Saturday, August 25, 2012

DPD Chief Addresses Police Involved Shootings At Town Hall Meeting - CBS Local

DALLAS (CBSDFW.COM) - Sparks flew as family members of a suspect shot and killed by a Dallas police officer confronted Chief David Brown in a town hall meeting Saturday morning.

“I don’t understand why police get away with what they do,” said one woman, who identified herself as a cousin of James Harper.

Last month, an officer responding to a reported kidnapping shot and killed Harper in his South Dallas neighborhood, after the convicted drug dealer reportedly fought with him.

The killing prompted a large gathering and outpouring of emotion at the shooting scene.

Saturday’s town hall meeting, called by State Representative Eric Johnson, was intended to address the recent increase in police involved shootings.

“When someone dies, there’s a lack of trust, lack of trust in the police. That’s obvious,” said Dallas Mayor Mike Rawlings, opening the meeting.

A panel of speakers, including the police chief, city attorney, a local business owner, crime watch leader, and student, answered questions on community attitudes toward police and ongoing efforts to improve relationships with the department.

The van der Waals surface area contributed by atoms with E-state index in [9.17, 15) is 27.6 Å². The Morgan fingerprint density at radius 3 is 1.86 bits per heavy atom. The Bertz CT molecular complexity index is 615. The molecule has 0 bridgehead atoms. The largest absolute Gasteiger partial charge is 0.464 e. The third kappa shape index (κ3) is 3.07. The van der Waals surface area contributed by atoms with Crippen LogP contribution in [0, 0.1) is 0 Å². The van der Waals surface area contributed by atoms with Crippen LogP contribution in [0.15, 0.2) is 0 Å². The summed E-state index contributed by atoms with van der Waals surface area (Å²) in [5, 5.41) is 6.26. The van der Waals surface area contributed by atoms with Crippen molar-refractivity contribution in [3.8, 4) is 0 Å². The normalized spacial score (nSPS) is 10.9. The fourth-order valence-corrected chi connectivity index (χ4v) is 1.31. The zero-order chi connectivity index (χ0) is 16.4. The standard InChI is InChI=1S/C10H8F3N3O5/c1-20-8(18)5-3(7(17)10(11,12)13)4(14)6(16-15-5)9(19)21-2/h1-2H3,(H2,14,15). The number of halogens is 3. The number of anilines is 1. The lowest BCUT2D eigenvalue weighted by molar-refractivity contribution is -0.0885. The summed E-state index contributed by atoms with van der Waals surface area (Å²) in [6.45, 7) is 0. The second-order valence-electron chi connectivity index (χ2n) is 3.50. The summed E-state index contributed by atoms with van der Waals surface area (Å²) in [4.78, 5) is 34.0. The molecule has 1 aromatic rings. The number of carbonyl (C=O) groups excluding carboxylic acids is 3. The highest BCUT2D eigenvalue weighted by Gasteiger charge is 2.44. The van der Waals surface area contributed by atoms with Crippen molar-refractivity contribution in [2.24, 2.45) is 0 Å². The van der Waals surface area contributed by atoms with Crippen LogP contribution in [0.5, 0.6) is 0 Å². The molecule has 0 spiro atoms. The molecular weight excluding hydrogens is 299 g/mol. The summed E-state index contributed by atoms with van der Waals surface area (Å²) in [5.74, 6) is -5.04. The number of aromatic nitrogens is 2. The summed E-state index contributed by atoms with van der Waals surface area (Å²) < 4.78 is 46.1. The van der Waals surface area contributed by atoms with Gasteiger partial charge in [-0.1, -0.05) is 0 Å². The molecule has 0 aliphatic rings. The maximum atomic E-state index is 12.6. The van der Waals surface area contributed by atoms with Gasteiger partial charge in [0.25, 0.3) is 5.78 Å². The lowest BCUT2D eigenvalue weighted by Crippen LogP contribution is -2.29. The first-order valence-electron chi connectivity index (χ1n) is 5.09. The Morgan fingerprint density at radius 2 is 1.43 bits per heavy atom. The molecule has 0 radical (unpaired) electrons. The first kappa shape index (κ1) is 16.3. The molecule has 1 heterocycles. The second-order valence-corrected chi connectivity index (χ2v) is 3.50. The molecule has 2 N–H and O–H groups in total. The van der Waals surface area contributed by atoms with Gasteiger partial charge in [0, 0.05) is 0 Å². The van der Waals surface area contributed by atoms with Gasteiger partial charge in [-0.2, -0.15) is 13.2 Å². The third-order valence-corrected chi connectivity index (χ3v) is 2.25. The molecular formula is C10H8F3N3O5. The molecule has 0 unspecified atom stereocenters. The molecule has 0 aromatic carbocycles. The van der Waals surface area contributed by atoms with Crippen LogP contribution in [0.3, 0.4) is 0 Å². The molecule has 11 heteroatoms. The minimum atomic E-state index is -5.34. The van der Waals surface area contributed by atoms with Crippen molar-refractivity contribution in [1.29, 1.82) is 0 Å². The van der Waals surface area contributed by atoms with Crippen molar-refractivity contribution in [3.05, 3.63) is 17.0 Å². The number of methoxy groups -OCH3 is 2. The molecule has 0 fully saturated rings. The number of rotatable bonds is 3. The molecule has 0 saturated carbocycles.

Harper’s family, however, criticized the panel.

“This board does not represent south Dallas,” said Tabitha Harper, another cousin of James Harper, to a scattering of applause.

When Chief Brown tried to answer a question about whether shootings were racially motivated, activists interrupted, rolling out records they claimed showed 93 percent of suspects were minorities.

“Show some respect. I’m not gonna let you shout down the panel,” said Johnson.

“I try not to get too frustrated about it because it’s part of the venting process,” said Chief Brown, about the emotional outbursts.

Brown said the criticism, while sometimes difficult to hear, have helped him shape policies in the department, including a decision in the wake of Harper’s shooting to request the FBI’s Office of Civil Rights to independently review all officer shootings.

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